Andy: No I don’t. I would never be able to guess an artist’s age.

Paula: Really?

Andy: Yeah.

Paula: I can’t wait to see – and this is all in the article that you said?

Andy: Yeah. It’s all in this article, which I can scan and send to you today.

Paula: Okay. Great. That’d be great. I might do part two.

Andy: Maybe I should try to send it to you while we’re talking.

Paula: Oh. Can you do that?

Andy: Yeah I can. Can you hang on a minute?

Paula: Sure.

Andy: Thanks. What else can I answer for you?

Paula: So do you and your wife make these decisions together regarding the purchasing of the art?

Andy: Yes we do. It’s not easy. I show her probably maybe a few dozen pieces before she says she likes that one. [Laughs] I want a lot of things.

Paula: That’s funny that you’re expansive and she just sort of reins you in and says no, this is the one she likes, but that’s actually nice that you guys coordinate that because I’ve worked with some couples that don’t do that and it usually doesn’t work out very well.

Andy: Oh, it’s one of the most difficult things, but I wanna tell you more about the apartment in regards to how we work together. We made a decision on the apartment. My wife’s mother passed away and we inherited 18th century French furniture in the Louis XV style and what Francois did with it, which is extremely unusual, is she had it gilded in silver and had it upholstered in white.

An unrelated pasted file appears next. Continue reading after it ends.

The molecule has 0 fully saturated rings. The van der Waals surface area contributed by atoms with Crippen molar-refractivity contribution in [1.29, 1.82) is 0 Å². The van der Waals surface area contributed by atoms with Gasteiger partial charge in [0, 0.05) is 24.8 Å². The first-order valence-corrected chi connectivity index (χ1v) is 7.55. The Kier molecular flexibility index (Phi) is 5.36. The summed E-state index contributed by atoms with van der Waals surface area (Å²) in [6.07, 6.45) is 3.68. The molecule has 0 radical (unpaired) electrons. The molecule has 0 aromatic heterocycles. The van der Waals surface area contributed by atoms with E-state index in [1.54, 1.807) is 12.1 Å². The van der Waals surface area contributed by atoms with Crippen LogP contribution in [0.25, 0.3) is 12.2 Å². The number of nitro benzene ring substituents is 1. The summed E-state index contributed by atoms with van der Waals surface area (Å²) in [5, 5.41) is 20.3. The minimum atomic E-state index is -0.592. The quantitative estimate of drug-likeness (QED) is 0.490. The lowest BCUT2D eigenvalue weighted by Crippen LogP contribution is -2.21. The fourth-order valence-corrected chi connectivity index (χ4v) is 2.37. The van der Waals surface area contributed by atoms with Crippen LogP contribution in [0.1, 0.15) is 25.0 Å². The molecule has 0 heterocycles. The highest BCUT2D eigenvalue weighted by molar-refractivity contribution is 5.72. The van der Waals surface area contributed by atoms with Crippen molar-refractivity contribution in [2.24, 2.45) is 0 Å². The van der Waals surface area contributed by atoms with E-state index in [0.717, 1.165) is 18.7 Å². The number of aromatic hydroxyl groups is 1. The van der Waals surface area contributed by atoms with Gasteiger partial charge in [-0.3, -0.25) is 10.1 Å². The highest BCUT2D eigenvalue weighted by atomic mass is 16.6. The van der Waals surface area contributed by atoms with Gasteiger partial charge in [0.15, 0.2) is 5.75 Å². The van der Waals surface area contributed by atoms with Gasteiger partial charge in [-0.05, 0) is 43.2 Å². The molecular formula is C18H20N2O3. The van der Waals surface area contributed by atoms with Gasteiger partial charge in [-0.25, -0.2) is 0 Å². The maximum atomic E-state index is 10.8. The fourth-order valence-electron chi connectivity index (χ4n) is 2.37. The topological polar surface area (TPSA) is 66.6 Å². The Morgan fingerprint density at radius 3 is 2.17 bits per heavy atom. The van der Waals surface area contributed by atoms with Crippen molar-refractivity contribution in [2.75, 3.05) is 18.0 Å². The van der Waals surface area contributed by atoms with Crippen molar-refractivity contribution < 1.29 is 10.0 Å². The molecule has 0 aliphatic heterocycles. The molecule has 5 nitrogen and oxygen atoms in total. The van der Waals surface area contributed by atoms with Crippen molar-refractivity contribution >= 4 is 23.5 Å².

Paula: Wow.

Andy: And the modern pieces we discussed, ‘cause of course I love so many things, but we decided, and really Francois was the one who thought that this was important, that none of the furniture would be recognizable in terms of an architect label, no Mies, no Eames, no Corbu, things that were fresher that people didn’t know if is what we decided to collect in terms of the modern furniture. The modern furniture is fairly cutting edge to have a great contrast with the 18th century furniture, so that’s how we came to select the furniture, and we had some pieces made as well.

Paula: I can’t wait to see that. Why is that?

Andy: That we decided to do non-recognizable pieces?

Paula: Yes, exactly.